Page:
ACTIVITIES OF AMERICAN
In 1965 it was taken for granted that an important part of the world's work falls to international organizations and institutions and that international conferences, international travel, and the exchange of personnel among the nations of the world are routine and accepted features of the daily scene.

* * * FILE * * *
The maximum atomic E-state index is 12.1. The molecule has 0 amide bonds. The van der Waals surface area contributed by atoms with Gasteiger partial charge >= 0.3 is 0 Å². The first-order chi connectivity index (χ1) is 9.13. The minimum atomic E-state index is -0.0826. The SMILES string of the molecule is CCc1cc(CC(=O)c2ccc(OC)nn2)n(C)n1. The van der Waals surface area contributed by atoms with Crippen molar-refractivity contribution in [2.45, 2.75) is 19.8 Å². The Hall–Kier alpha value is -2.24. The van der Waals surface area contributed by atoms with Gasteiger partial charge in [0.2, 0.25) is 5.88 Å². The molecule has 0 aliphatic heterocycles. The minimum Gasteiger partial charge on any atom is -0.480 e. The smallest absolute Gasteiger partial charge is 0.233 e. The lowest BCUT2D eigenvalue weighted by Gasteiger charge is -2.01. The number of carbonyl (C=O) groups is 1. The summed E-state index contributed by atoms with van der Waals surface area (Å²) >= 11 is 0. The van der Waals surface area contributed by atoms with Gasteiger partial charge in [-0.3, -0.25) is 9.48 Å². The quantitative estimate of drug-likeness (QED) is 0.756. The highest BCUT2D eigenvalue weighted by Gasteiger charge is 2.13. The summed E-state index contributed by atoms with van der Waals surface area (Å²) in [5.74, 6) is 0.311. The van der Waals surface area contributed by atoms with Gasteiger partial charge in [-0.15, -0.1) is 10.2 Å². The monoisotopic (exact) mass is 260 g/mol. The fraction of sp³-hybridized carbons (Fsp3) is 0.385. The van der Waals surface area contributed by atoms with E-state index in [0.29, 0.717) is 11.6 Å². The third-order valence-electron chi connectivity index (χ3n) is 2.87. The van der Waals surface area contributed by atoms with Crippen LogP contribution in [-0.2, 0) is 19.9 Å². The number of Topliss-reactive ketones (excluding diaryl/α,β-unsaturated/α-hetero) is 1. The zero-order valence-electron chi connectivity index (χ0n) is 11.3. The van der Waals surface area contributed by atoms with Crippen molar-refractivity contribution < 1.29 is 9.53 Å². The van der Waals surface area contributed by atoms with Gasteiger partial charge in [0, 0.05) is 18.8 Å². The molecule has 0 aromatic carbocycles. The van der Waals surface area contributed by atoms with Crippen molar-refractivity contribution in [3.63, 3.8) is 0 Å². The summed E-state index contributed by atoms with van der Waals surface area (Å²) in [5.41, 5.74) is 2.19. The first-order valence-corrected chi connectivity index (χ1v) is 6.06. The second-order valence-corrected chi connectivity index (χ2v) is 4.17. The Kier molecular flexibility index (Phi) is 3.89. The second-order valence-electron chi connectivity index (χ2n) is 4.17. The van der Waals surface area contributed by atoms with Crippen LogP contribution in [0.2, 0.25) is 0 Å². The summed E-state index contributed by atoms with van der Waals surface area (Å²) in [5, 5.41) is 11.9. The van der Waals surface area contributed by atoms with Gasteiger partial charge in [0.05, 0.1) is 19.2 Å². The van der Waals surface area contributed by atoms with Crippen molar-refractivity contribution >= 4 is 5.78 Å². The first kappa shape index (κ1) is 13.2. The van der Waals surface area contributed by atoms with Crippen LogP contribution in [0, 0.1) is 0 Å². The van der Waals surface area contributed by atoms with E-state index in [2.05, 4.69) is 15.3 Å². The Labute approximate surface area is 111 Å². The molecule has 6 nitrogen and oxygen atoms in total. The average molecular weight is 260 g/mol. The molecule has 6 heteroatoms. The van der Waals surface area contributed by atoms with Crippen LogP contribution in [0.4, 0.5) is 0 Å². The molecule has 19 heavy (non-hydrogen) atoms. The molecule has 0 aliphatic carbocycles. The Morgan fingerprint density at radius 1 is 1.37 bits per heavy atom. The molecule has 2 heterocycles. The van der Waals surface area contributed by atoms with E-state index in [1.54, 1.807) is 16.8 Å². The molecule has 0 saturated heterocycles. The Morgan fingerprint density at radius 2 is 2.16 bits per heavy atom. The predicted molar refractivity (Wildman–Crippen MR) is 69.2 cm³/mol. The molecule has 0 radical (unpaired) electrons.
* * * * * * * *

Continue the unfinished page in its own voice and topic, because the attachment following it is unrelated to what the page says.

An increasing number of American trade unionists work at what are called "international labor activities" today, either for the AFL-CIO, international organizations sponsored by the AFL‐ CIO in Africa and Latin America, for the International Confederation of Free Trade Unions, for the International Trade Secretariats, or for their own unions. At least a dozen American unions have a full-time staff detailed to international labor assignments. Unions conduct frequent conferences on what are called international labor problems. Almost at any time during 1966, there will be American trade unionists in Europe, Africa, Asia, Latin America, and among the Pacific nations on official union missions. They will be taking part in training institutes in the Caribbean, organizing vocational training centers in Africa, consulting on joint programs with Histadrut at the Afro-Asian Institute in Tel-Aviv. They will be working with labor research personnel in Tokyo at the newly established International Wage Research Center in that city, they will be attending steel conferences in Europe, speaking at Common Market autoworker meetings, helping to organize housing cooperatives in Mexico or Venezuela, giving technical assistance on union health programs in the Argentine, discussing international trade questions in Paris